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Just wondering if you can get a rough idea of battery capacity from how long it takes to re-charge a completely discharged battery. For instance if you are using a 6 amp charger and it takes 30 hours to charge a completely discharged 12 volt Lead acid battery, does that mean you have a 180 ah battery? I bought an old Lansing Bagnall platform cart a few years ago and the batteries were dead when I got it. So I took them out and left them in my field ready to go to tha scrap man one day, but never got around to taking them. Anyway, to cut a long story short, after these batteries were sat in the field, in the open, with no lids on, for well over 12 months, I decided to try to get some of them up and running. So I chose 6 cells which happened to be sitting upright and full of rain water. I emptied them and sluiced them out with tap water and EDTA, left them sitting for a couple of days with EDTA and tap water, jammed a hose pipe into the opening and forced water in so hard the plastic cases bulged out like a balloon. I then drained them and filled 3 of them with battery acid (with more EDTA), and plugged a 6 volt charger to them. Wouldnt take a charge so I wired up a good 6 volt battery to them and tried again. Amazingly they stared to charge. So I did the same with the other 3 cells, and then hooked the 6 cells up to a 12 volt charger. They were on charge for days and amazingly got up to 12.7 volts. I was still sceptical of how good they would be so I hooked up a 50 watt 12 volt light to them last friday afternoon, and then promptly forgot all about this project until monday morning. When I went down there again I noticed the extremely dim light still on, turned it off and checked the voltage which was reading 4 volts! They would not take a charge again as the voltage was so low, so I hooked up a full 12 volt battery to them to fool the charger, and am now charging them again with the 6 amp charger which has now been going for about 20 hours. My question is (if you are still reading!) if I check on the cells every hour and can note how long it takes for the battery to achieve a full charge, would this be a good indication of the Ah of the battery how it is now. Originally there were 24 x 2 volt cells, and the battery bank was 480 AH, so each cell would have been 2 volts at 480AH, and the 6 hooked together would be 12v at 480 ah. If the battery started charging from 4 volts, to get the charge up to 12.7 again would be another 9 volts almost, which should be approx 60 hours on a 6 amp charger. (if I am right in my thinking!) If it achieves full charge at say 30 hours, then this would mean the battery is only around 50% efficient and not up to much. Which brings me to my next question. If I have a 480 AH battery that is only achieving say 180 ah at full charge, would this then still be a better battery than a 100 ah brand new battery? it seems to me the more I read up on this stuff the more confusing it is.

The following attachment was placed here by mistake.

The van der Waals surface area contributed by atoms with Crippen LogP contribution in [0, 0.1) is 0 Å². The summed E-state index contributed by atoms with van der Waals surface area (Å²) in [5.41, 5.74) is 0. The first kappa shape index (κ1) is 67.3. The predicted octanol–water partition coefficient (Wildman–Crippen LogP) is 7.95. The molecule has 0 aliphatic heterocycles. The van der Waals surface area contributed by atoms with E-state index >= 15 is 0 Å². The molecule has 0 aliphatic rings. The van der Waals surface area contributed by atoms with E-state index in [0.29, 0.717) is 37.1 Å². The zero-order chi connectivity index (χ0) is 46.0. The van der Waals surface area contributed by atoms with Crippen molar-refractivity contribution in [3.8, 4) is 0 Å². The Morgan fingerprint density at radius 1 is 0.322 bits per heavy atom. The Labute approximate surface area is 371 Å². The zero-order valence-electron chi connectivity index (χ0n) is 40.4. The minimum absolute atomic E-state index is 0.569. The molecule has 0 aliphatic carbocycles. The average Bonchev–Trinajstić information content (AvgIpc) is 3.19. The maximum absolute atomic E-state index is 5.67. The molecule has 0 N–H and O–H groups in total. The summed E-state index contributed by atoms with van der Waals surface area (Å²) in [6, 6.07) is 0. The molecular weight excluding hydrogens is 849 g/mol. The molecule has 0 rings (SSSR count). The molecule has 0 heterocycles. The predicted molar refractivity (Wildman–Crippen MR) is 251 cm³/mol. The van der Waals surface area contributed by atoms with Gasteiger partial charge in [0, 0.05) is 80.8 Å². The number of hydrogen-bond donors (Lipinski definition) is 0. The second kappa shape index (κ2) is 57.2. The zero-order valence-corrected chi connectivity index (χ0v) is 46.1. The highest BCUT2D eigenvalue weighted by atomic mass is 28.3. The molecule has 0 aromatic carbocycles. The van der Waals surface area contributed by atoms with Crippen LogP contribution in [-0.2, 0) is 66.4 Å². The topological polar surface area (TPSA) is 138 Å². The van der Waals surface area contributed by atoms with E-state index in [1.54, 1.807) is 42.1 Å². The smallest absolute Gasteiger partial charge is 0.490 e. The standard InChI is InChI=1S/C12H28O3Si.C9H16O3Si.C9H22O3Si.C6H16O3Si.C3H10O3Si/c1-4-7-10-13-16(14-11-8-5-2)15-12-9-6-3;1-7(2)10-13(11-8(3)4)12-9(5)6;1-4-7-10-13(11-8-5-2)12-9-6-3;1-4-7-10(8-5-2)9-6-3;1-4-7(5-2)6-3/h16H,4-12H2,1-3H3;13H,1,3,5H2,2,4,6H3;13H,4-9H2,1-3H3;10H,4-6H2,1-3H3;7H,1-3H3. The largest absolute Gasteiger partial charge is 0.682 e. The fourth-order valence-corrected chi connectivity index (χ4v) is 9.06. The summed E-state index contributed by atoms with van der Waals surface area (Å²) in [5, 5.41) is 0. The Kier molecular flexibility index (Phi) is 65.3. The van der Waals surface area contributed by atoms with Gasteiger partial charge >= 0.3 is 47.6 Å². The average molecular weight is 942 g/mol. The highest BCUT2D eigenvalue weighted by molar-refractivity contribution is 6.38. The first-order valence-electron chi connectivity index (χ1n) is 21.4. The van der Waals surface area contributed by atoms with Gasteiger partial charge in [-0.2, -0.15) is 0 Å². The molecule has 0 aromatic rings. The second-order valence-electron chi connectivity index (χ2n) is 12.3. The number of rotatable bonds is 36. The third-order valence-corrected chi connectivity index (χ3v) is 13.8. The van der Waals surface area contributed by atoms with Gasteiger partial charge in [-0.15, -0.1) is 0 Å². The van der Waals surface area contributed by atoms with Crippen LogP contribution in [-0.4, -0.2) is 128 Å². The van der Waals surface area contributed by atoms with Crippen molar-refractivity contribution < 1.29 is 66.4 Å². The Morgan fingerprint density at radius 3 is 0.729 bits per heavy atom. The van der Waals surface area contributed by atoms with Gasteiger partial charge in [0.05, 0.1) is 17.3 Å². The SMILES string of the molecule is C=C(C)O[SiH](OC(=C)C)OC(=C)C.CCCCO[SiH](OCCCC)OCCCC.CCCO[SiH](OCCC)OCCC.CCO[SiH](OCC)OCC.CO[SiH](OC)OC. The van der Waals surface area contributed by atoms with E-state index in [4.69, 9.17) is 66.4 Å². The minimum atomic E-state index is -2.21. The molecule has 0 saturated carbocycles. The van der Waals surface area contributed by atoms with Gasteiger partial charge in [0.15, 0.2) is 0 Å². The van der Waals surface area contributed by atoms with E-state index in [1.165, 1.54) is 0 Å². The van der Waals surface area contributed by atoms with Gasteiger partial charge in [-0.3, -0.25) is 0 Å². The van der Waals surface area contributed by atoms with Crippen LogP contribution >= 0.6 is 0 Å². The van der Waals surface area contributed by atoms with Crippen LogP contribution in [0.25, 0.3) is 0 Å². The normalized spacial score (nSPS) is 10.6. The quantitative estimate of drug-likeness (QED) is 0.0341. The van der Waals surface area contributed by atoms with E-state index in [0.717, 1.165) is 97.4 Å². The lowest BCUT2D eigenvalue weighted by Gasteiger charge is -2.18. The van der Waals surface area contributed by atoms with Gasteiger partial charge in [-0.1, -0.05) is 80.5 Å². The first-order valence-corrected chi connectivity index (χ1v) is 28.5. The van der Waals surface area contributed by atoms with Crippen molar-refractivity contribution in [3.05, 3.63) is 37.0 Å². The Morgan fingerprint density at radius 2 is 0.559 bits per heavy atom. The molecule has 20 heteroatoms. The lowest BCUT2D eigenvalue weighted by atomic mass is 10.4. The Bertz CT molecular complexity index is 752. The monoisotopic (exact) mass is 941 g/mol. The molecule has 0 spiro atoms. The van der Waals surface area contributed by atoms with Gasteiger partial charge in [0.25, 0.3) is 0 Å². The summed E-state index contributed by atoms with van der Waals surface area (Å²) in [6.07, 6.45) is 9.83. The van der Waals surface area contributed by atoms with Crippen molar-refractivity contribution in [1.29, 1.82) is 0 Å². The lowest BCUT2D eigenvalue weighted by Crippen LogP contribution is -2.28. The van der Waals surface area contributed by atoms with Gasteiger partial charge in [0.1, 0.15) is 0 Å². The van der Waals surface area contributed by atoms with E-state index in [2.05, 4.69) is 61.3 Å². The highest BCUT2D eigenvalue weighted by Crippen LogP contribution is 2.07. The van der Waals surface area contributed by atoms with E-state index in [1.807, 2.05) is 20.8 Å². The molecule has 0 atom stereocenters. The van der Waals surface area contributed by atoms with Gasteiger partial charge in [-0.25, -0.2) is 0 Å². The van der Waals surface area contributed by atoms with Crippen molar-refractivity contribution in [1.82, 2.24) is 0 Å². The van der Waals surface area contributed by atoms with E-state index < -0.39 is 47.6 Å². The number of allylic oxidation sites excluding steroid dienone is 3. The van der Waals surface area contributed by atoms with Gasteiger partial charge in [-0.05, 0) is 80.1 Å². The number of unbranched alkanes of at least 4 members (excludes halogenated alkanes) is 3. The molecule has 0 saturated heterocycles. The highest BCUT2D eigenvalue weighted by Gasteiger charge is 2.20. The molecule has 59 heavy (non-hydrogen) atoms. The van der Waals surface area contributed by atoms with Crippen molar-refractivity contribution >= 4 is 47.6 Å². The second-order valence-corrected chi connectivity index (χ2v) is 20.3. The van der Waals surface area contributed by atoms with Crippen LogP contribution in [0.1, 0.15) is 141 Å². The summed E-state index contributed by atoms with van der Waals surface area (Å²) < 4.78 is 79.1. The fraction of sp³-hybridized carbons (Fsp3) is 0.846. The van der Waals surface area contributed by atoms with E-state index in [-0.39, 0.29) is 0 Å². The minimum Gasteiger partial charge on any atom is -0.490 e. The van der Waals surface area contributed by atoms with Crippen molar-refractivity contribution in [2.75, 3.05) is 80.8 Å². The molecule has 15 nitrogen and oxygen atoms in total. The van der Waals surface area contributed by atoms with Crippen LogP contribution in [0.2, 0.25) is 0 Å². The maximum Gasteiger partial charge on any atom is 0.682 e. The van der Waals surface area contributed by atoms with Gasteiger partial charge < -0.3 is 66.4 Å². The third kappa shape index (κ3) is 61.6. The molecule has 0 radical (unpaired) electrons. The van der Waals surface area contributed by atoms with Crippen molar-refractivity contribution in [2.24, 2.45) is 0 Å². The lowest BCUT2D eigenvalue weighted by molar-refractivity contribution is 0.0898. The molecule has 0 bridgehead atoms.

Thanks for any help anyway,

Stuart
 

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It has been my experience that simply using "charge time" is a poor indicator of a battery's capacity. For example: I had a battery in my pack that took longer to charge than any other, and at the end of my commute had the lowest voltage.
I have been working with used batteries for over a year, and it easy to see how they can be confusing. Each battery seems to have its own personality! But with proper care, they always give you the right clues as to how they will perform; and it has been my experience that unless you have a shorted cell, most batteries can be succesfully brought back from the dead. But basically, the only real way to measure capacity is using it, not charging it.
 

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Thanks for the reply. Problem is, the 6 x 2 volt cells are only roughly wired together and have no lids, I didnt really want to put any more effort into these cells if they will not be up to much. If I measure the amount of time a 50 watt 12 volt light will run ie if it runs for say 4 hours and the voltage drops from 12.7 to 12.3, could I tell anything from that? Thanks again,
Stuart
 

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Thanks for the reply. Problem is, the 6 x 2 volt cells are only roughly wired together and have no lids, I didnt really want to put any more effort into these cells if they will not be up to much. If I measure the amount of time a 50 watt 12 volt light will run ie if it runs for say 4 hours and the voltage drops from 12.7 to 12.3, could I tell anything from that? Thanks again,
Stuart
Yes, measuring discharge is the way to do it.
 
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